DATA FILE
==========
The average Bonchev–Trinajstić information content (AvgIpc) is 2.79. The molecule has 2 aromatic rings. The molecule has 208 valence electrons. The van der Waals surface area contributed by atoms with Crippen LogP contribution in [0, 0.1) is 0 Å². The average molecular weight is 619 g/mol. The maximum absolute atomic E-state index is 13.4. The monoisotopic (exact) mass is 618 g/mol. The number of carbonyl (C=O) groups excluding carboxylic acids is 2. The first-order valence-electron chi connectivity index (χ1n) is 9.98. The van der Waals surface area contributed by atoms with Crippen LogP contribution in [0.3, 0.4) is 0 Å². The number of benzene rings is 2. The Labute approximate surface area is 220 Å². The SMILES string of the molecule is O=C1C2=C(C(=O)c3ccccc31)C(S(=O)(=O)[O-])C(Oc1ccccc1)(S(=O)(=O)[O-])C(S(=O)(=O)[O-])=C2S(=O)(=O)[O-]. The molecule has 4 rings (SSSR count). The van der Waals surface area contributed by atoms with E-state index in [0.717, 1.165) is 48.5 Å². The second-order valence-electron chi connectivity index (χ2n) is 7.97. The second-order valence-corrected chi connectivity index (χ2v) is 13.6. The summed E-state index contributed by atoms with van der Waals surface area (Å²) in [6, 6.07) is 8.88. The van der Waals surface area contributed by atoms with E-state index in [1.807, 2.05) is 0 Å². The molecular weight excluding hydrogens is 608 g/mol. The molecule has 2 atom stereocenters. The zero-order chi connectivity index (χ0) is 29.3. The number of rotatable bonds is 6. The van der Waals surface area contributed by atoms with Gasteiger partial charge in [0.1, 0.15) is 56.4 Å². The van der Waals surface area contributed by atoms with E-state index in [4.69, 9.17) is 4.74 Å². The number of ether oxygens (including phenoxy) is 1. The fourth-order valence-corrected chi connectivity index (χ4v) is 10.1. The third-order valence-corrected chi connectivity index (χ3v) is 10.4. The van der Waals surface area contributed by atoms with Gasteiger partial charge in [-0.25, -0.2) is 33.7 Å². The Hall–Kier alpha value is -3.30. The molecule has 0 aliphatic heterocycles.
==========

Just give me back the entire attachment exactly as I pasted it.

The average Bonchev–Trinajstić information content (AvgIpc) is 2.79. The molecule has 2 aromatic rings. The molecule has 208 valence electrons. The van der Waals surface area contributed by atoms with Crippen LogP contribution in [0, 0.1) is 0 Å². The average molecular weight is 619 g/mol. The maximum absolute atomic E-state index is 13.4. The monoisotopic (exact) mass is 618 g/mol. The number of carbonyl (C=O) groups excluding carboxylic acids is 2. The first-order valence-electron chi connectivity index (χ1n) is 9.98. The van der Waals surface area contributed by atoms with Crippen LogP contribution in [0.3, 0.4) is 0 Å². The number of benzene rings is 2. The Labute approximate surface area is 220 Å². The SMILES string of the molecule is O=C1C2=C(C(=O)c3ccccc31)C(S(=O)(=O)[O-])C(Oc1ccccc1)(S(=O)(=O)[O-])C(S(=O)(=O)[O-])=C2S(=O)(=O)[O-]. The molecule has 4 rings (SSSR count). The van der Waals surface area contributed by atoms with E-state index in [0.717, 1.165) is 48.5 Å². The second-order valence-electron chi connectivity index (χ2n) is 7.97. The second-order valence-corrected chi connectivity index (χ2v) is 13.6. The summed E-state index contributed by atoms with van der Waals surface area (Å²) in [6, 6.07) is 8.88. The van der Waals surface area contributed by atoms with E-state index in [1.807, 2.05) is 0 Å². The molecular weight excluding hydrogens is 608 g/mol. The molecule has 2 atom stereocenters. The zero-order chi connectivity index (χ0) is 29.3. The number of rotatable bonds is 6. The van der Waals surface area contributed by atoms with Gasteiger partial charge in [0.1, 0.15) is 56.4 Å². The van der Waals surface area contributed by atoms with E-state index in [4.69, 9.17) is 4.74 Å². The number of ether oxygens (including phenoxy) is 1. The fourth-order valence-corrected chi connectivity index (χ4v) is 10.1. The third-order valence-corrected chi connectivity index (χ3v) is 10.4. The van der Waals surface area contributed by atoms with Gasteiger partial charge in [-0.25, -0.2) is 33.7 Å². The Hall–Kier alpha value is -3.30. The molecule has 0 aliphatic heterocycles.